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Chum Salmon

Oncorhynchus keta

Chum Salmon illustration

Also Known As

  • Salmon
  • Chum
  • Keta
  • Dog salmon
  • Calico salmon
  • Chub

U.S. wild-caught chum salmon is a smart seafood choice because it is sustainably managed and responsibly harvested under U.S. regulations.

Population

There are hundreds of chum salmon stocks in Alaska and several Pacific stocks. Some stocks are above target population levels, while others are below.

Fishing Rate

Managers set fishing rates to avoid jeopardizing the survival and recovery of chum salmon stocks that are below their target levels.

Habitat Impacts

Fishing gear used to catch chum salmon rarely contacts the ocean floor and has little impact on habitat.

Bycatch

Regulations are in place to minimize bycatch.

  • Availability

    Fresh from late summer to spring and frozen and canned year-round. 

  • Source

    U.S. wild-caught from Alaska and Washington and occasionally Oregon.

  • Taste

    Chum salmon has a lower oil content than other wild salmon, so it has a relatively mild flavor.

  • Texture

    Firm and meaty.

  • Color

    Raw chum is orange, pink, or red and is paler than sockeye, coho, and Chinook salmon.

  • Health Benefits

    Chum salmon is low in sodium and a good source of omega-3 fatty acids, protein, niacin, vitamin B12, and selenium.

The U.S. Fishery

Fishery Management

  • NOAA Fisheries and the Pacific Fishery Management Council manage chum salmon on the West Coast.
  • Managed under the Pacific Coast Salmon Plan:
    • All Pacific salmon species fall under the jurisdiction of this plan, although it currently only provides fishery management objectives for Chinook, coho, pink, and any salmon species listed under the Endangered Species Act.
    • There are no directed fisheries for chum salmon in federal waters in this area, and chum salmon are rarely caught in the fisheries managed by the council.
    • Chum salmon are caught primarily in inland waters (such as Puget Sound and Hood Canal) where fisheries are managed to ensure that conservation objectives are met.
  • NOAA Fisheries and the North Pacific Fishery Management Council manage chum salmon in Alaska. 
  • Managed under the Fishery Management Plan for Salmon Fisheries in the EEZ off the Coast of Alaska:
    • All management of the salmon fisheries in federal waters is delegated to the State of Alaska, which is also responsible for managing the commercial, recreational, and subsistence fisheries for salmon in state waters. This ensures that management is consistent throughout salmon’s range.
      • Managers regulate the fishery based on escapement goals to ensure harvests are sustainable. They want enough salmon to be able to escape the fishery and return to fresh water to spawn and replenish the population.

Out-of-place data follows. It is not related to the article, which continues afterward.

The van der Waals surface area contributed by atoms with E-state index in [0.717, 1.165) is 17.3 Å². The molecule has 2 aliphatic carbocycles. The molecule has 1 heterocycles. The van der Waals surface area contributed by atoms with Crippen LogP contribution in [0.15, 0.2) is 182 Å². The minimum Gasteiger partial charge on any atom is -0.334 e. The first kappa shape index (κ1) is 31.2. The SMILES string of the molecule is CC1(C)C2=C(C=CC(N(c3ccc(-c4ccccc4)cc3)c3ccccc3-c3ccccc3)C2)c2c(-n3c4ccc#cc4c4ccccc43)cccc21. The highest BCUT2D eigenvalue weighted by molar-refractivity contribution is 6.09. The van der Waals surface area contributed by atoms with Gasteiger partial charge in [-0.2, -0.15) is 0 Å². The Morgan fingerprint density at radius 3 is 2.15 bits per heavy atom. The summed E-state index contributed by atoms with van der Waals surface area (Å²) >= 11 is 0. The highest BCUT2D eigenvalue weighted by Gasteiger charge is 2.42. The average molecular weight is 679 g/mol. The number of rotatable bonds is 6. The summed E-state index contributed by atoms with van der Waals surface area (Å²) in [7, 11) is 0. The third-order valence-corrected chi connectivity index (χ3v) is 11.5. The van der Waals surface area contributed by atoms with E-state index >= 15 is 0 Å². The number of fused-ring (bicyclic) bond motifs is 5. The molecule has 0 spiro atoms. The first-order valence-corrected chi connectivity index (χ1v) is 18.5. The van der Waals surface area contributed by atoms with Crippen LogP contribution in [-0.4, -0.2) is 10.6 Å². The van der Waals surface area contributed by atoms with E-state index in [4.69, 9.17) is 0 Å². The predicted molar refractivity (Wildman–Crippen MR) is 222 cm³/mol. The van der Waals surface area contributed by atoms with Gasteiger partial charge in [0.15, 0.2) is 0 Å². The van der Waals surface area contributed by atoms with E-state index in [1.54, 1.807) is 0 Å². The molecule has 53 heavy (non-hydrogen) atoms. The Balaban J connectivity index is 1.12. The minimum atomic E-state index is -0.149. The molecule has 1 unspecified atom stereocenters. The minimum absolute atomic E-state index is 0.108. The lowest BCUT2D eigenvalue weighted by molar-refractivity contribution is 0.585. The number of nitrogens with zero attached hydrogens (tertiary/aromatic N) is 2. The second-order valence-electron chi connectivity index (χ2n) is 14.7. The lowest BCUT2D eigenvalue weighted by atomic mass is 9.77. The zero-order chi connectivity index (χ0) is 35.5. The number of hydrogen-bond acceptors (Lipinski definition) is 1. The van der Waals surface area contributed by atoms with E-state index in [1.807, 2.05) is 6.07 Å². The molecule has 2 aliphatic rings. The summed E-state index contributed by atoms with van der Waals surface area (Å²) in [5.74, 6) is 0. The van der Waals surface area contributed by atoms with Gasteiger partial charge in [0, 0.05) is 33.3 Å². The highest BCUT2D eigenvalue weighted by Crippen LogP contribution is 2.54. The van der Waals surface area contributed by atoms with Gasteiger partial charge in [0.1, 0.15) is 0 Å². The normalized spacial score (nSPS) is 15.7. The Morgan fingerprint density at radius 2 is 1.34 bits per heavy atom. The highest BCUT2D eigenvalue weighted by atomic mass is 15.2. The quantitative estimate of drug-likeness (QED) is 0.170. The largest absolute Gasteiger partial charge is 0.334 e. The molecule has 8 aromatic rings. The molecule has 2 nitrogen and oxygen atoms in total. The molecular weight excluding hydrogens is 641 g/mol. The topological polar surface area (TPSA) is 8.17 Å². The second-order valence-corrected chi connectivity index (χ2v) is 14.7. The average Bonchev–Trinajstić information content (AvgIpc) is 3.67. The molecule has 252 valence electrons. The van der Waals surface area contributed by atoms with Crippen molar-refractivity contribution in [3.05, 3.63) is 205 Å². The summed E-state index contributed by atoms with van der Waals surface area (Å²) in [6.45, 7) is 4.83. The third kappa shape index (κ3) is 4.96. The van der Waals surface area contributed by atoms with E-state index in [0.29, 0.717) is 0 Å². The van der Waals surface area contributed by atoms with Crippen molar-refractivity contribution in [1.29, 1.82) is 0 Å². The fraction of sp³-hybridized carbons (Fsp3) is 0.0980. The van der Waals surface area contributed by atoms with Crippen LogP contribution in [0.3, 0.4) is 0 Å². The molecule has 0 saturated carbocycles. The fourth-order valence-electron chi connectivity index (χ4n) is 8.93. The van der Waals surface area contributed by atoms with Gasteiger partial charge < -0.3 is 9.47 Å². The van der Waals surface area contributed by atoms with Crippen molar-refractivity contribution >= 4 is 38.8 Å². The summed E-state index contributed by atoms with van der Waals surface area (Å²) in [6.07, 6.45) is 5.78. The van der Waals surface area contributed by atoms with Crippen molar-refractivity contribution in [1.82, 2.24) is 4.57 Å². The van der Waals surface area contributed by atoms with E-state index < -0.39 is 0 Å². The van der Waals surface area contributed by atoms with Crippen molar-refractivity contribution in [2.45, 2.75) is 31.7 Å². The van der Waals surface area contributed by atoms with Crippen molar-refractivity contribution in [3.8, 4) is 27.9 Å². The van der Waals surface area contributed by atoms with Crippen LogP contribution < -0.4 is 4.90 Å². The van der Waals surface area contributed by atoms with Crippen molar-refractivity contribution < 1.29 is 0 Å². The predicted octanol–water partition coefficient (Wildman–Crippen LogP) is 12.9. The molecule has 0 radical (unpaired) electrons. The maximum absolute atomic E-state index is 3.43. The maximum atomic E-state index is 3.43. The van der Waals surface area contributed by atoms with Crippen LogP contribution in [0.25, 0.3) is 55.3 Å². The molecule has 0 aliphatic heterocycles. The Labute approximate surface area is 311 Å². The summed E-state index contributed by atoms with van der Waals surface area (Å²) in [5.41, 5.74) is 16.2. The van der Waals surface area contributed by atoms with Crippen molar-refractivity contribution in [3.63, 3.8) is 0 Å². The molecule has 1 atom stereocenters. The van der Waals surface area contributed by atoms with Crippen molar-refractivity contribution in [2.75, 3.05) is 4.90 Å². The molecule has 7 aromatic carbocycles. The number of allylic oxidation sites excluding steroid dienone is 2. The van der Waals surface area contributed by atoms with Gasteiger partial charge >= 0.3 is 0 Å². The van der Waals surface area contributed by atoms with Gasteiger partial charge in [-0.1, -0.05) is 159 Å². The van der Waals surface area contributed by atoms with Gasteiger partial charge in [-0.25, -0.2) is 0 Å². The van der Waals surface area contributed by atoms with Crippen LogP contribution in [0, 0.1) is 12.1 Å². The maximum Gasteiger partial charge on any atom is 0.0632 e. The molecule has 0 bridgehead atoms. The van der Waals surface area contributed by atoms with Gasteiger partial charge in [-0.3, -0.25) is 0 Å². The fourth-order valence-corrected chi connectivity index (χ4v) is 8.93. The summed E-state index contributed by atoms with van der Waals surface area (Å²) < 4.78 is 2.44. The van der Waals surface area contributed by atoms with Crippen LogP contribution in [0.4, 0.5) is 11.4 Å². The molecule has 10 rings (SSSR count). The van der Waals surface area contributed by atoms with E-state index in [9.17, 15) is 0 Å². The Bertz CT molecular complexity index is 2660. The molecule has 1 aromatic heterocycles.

• Salmon fishery management largely relies on in-season assessment of how many salmon return to fresh water to spawn.
      • Managers set harvest levels based on these returns. When abundance is high and the number of fish returning is much higher than that needed to meet escapement goals, harvest levels are set higher.
      • In years of low abundance, harvest levels are lowered.
    • During the fishing season, scientists monitor catch and escapement, comparing current returns with those from previous years, to keep an eye on abundance and actively manage the fishery.
  • Off the West Coast and in Alaska, the Pacific Salmon Treaty and the Pacific Salmon Commission help coordinate management, research, and enhancement of shared U.S. and international salmon stocks, including chum.

Harvest

  • Commercial fishery:
    • In 2016, commercial landings of chum salmon totaled more than 101.3 million pounds and were valued at more than $56.7 million.
    • Most of the harvest comes from Alaska (more than 92.5 million pounds).
    • They are also harvested in Washington (approximately 8.8 million pounds).
  • Gear types, habitat impacts, and bycatch:
    • Purse seines and gillnets are used to catch chum salmon.
    • Purse seiners catch salmon by encircling them with a long net and drawing the bottom closed to capture the fish.
    • Gillnetters catch salmon by setting curtain-like nets perpendicular to the salmon’s trajectory as they migrate along the coast toward fresh water.
    • Chum salmon are also caught in commercial troll fisheries for Chinook and coho salmon.
    • Fishing gear used to catch chum salmon rarely contacts the ocean floor and has little impact on habitat.
    • Bycatch is low and usually consists of other salmon species.
  • Recreational fishery:
    • Salmon are a favorite catch of recreational fishermen.
    • Recreational fishermen use a variety of fishing gear to harvest chum salmon.